Altcoins Guides


What is Audius?

What is Internet Computer?

What is Elrond?

What is VeChain?

What is Ethereum Classic?

What is Avalanche?

What is Brave’s Basic Attention Token?

What is Flow – the developer-friendly blockchain?

What is Chainlink and why does it matter in the crypto world?

What is the DAI stablecoin?

What is THORChain?

What is Tron?

What is Axie Infinity?

What is the FTX Token?

What is Klaytn and how does it work?

What is NEAR Protocol?

What is Polygon?

What is a non-fungible token (NFT)?

 What is Kusama – a canary network for Polkadot experiments? 

What is Zilliqa?

What is OMG network?

What is Terra?

What is Algorand?

What is Graph Protocol?

What is HIVE blockchain?

An introduction to the IOTA protocol

Five XRP wallets you should consider using

What is NEO cryptocurrency?

Three reasons why blockchain games are on the rise

What is the USD coin?

TrueUSD: Can it be trusted?

What is Skycoin?

Tezos for beginners

Bitcoin vs. Altcoins: The differences you should know

An introduction to Tether

The beginner’s guide to stablecoins

What is Dash cryptocurrency?

What is Cardano?

A beginner’s guide to blockchain

What is Litecoin?

What is Stellar cryptocurrency?

A beginner’s guide on how to mine Ethereum

A beginner’s guide to mining new altcoins

What is EOS?

What is Ripple?

Bitcoin Cash (BCH) for beginners

Ethereum (ETH) for beginners

Cryptocurrency terms for beginners

What is cryptocurrency?

A brief history of Ethereum

What is cryptocurrency mining?

The use of blockchain technology in digital advertising

A guide to the Ripple product suite

The top five privacy cryptocurrencies

Stablecoins: what are the risks and benefits?

The best GPUs for cryptocurrency mining

What are the best strategies for mining cryptocurrency?

A beginner’s guide to data mining and cryptographic hash functions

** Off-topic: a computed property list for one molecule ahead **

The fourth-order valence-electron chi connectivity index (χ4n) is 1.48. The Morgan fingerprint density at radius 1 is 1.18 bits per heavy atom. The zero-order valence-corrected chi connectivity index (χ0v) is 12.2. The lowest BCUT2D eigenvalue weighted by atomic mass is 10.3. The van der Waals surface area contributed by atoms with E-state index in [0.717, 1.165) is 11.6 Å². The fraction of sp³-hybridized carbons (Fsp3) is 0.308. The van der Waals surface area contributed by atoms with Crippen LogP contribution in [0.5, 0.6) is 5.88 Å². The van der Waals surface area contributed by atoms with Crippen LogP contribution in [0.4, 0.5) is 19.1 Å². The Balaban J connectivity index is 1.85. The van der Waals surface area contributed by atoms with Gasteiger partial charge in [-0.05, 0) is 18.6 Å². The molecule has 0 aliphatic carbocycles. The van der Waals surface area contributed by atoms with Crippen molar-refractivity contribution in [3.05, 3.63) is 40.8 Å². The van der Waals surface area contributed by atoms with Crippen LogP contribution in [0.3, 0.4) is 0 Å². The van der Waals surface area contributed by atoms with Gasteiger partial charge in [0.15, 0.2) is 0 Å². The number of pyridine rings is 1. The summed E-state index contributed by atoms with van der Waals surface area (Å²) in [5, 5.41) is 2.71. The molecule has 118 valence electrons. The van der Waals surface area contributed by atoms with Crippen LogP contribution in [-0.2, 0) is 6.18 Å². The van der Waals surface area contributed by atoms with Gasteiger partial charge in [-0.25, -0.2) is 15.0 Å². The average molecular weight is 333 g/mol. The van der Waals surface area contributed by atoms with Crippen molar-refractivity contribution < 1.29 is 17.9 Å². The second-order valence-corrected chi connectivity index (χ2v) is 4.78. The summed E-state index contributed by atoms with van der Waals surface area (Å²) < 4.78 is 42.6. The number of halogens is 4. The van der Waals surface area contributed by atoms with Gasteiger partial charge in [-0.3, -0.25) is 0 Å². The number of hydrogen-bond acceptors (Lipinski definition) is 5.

Understanding tokenomics

How to mine for cryptocurrencies

Why does decentralisation of cryptocurrencies matter?

What is a Mining Pool?

What is Hash Rate?

What is a smart contract?

What is Proof of Work?

How network nodes are used in cryptocurrency

Four projects leading the way in database sharding

Explore other guides


What is a smart contract?

Discover what a smart contract is, how it works and how it can benefit users.

A contract outlines the terms of an agreement between two parties. A smart contract does the same but is able to enforce those terms with cryptographic code built into its platform.

In the 1990s, legal scholar and cryptographer Nick Szabo laid out the concept of smart contracts with the simple vending machine example – you input data and the digital vending machine produces an item.

With a traditional vending machine, you put in money, and you get a snack or a soft drink. With smart contracts, the basic concept is the same, but the possibilities are endless. They are programmable agreements that can take an input of value or data and produce the outcome that obeys the terms of the contract both sides agreed upon.

Instead of going to a lawyer to mediate the purchase and payment of an asset or service, people can lay out the terms of their agreement in a smart contract without relying on a middleman.

How does a smart contract work? 

Let’s imagine you’re selling a house, and you’ve found a buyer. Neither of you want to go through costly middlemen but you also want to make sure both parties respect the terms of the purchase.